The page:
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Gentlemen of the House of Commons,

I thank you for the very liberal provision you have made for the services of the present year.

I deeply lament the continuance and increase of those burthens which the great Military exertions of the present Campaign, combined with the heavy arrears remaining due for the expences of the former War, have rendered indispensable, and which His Majesty's loyal Subjects, from a conviction of their necessity, have sustained with such exemplary fortitude and cheerfulness.

You have already seen, however, the fruit of the exertions which have been made; and there can be no doubt that the best economy will be found to result from that policy which may enable us to bring the Contest to the most speedy termination. My Lords and Gentlemen,

The brilliant and rapid success of the Austrian arms, at the opening of the Campaign, has led to the restoration of the Kingdom of Naples to its ancient Sovereign, and to the deliverance of that impor tant portion of Italy from Foreign influence and dominion.

I have further the satisfaction of acquainting you, that the authority of His Most Christian Majesty has been again acknowledged in his Capital, to which His Majesty has himself repaired.

The restoration of Peace between this Country and the United States of America has been followed by a Negotiation for a Commer cial Treaty, which I have every reason to hope will be terminated, upon conditions calculated to cement the good understanding subsisting between the two Countries, and equally beneficial to the interests of both.

I have great pleasure in acquainting you, that the labours of the Congress at Vienna have been brought to a conclusion, by the signature of a Treaty, which, as the Ratifications have not yet been exchanged, could not be communicated to you, but which I expect to be enabled to lay before you when I next meet you in Parliament.

I cannot release you from your attendance without assuring you, that it is in a great degree to the support which you have afforded me, that I ascribe the success of my earnest endeavours for the public welfare; and on no occasion has that support been more important than in the course of the present Session.

In the further prosecution of such measures as may be necessary to bring the great Contest in which we are engaged to an honorable and satisfactory conclusion, I shall rely with confidence on the expe rienced zeal and steady loyalty of all classes of His Majesty's Subjects; and they may depend on my efforts to improve our present advantages, in such manner as may best provide for the general tran quillity of Europe, and maintain the high character which this Country enjoys amongst the Nations of the World.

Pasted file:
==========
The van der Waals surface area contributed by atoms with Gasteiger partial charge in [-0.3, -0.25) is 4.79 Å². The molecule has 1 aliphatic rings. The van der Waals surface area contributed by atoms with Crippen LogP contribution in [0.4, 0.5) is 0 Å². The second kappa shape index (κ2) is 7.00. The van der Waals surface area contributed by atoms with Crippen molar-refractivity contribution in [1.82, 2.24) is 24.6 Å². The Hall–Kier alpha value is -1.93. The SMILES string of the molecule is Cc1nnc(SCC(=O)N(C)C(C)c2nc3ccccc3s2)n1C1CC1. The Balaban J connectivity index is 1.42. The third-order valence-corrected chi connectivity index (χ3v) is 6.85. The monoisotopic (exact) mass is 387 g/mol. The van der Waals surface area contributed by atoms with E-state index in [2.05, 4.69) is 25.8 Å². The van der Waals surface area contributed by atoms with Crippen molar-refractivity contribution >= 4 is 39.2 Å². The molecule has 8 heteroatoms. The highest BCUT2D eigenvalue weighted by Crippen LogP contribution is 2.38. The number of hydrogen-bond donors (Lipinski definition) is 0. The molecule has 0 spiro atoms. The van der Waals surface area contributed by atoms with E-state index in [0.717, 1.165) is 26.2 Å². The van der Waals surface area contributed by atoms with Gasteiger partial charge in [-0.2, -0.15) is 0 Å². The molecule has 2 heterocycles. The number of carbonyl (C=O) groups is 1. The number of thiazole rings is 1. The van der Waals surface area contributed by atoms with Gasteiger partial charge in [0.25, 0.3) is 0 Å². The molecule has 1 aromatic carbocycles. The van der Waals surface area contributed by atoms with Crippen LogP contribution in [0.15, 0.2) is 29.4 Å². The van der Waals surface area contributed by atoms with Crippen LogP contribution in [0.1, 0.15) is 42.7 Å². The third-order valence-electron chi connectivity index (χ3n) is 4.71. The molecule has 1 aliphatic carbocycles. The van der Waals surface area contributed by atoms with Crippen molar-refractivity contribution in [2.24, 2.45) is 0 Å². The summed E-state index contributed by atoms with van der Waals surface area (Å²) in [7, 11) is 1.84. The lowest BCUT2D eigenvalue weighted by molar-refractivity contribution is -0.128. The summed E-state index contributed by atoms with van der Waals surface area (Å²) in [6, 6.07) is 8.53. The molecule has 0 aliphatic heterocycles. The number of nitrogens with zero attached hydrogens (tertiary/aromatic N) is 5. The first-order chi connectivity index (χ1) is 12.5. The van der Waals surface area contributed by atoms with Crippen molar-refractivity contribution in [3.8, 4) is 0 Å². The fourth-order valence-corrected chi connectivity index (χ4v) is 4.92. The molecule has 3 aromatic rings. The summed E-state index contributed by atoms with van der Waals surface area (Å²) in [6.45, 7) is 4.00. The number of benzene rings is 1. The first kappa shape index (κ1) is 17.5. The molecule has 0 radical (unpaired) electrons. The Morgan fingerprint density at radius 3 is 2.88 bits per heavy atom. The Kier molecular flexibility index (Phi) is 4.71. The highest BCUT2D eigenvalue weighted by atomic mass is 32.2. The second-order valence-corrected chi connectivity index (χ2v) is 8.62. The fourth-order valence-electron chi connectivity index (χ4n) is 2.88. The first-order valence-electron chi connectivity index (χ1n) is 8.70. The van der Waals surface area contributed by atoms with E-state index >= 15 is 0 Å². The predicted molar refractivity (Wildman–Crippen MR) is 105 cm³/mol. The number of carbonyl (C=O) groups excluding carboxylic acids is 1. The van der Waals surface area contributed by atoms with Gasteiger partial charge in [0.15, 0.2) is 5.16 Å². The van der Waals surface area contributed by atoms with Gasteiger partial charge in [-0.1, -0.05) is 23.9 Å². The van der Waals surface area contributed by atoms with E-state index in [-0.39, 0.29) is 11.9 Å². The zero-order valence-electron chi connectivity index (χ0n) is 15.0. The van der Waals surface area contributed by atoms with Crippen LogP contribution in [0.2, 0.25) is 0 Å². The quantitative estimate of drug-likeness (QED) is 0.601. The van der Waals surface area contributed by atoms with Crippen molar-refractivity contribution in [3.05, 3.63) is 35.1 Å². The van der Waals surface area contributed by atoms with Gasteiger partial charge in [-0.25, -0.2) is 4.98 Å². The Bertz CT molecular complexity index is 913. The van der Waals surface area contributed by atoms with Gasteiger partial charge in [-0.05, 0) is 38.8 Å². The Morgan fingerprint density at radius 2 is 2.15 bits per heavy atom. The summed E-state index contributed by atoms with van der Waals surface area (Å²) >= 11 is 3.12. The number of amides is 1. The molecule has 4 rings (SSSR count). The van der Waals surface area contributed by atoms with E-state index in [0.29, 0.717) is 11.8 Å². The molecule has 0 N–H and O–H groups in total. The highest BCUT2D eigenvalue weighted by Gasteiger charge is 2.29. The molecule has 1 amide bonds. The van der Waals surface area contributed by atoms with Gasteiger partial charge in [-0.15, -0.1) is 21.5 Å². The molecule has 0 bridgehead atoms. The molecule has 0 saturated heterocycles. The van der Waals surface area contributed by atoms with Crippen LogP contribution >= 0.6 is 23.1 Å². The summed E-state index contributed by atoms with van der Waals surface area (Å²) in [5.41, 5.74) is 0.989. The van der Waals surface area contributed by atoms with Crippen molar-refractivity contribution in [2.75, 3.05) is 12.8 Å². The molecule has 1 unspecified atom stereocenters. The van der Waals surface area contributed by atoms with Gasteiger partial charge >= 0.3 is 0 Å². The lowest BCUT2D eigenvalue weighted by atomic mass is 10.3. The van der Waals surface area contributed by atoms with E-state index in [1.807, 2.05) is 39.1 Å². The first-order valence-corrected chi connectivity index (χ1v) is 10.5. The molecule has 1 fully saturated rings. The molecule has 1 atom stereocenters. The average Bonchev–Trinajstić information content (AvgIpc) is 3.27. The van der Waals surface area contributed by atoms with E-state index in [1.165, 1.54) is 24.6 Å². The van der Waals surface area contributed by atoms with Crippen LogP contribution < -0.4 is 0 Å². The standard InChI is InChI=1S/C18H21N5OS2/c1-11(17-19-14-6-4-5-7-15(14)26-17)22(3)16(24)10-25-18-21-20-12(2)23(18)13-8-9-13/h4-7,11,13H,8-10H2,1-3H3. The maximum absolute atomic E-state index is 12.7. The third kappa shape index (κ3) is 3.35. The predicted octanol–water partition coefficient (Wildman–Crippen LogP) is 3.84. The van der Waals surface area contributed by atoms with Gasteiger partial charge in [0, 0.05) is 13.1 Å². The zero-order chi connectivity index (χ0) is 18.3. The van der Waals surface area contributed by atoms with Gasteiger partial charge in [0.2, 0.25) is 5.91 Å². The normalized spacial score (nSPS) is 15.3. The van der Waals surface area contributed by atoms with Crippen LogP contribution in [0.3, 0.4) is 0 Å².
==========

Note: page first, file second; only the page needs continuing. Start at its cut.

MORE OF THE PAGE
BRITISH ORDER IN COUNCIL, prohibiting the carrying Coastwise, or the Exportation, of Gunpowder, Arms, Ammunition, &c. from Great Britain, beyond the Seas, excepting to the Coast of Africa.—20th July, 1815.

At the Court at Carlton-House, the 20th of July, 1815.

PRESENT,

HIS ROYAL HIGHNESS THE PRINCE REGENT IN COUNCIL.

WHEREAS the time limited by the Order of His Royal Highness the Prince Regent in Council of the 13th day of February last, for prohibiting the exportation out of this Kingdom, or carrying coastwise, gunpowder or saltpetre, or any sort of arms or ammunition, will expire on the 13th day of August next; and whereas it is judged expedient for His Majesty's service, and the safety of this Kingdom, that the said prohibition should be continued for some time longer; His Royal Highness, in the name and on the behalf of His Majesty, and by and with the advice of His Majesty's Privy Council, doth, therefore, hereby order, require, prohibit, and command, that no Person or Persons whatsoever (except the Master-General of the Ordnance for His Majesty's service) do, at any time during the space of 6 months (to commence from the said 13th day of August next), presume to transport into any parts out of this Kingdom, or carry coastwise, any gunpowder or saltpetre, or any sort of arms or ammunition, or ship or lade any gunpowder or saltpetre, or any sort of arms or ammunition, on board any Ship or Vessel, in order to transporting the same into any parts beyond the seas, or carrying the same coastwise, without leave or permission in that behalf first obtained from His Majesty, or his Privy Council, upon pain of incurring and suffering the respective forfeitures and penalties inflicted by an Act passed in the 29th year of His late Majesty's Reign, intituled “ An Act to empower His Majesty to prohibit the exportation of saltpetre, and to enforce the Law for empowering His Majesty to prohibit the exportation of gunpowder, or any sort of arms or ammunition, and also to enable His Majesty to restrain the carrying coast wise of saltpetre, gunpowder, or any sort of arms or ammunition :" But it is His Royal Highness's pleasure, that nothing in this Order contained shall prevent the exportation of any of the articles specified in the Order in Council of the 20th of May, 1813, to the Coast of Africa, under the conditions contained in the said Order. And the Right Honourable the Lords Commissioners of His Majesty's Treasury, the Commissioners for executing the Office of Lord High Admiral of Great Britain, the Lord Warden of the Cinque Ports, the Master-General,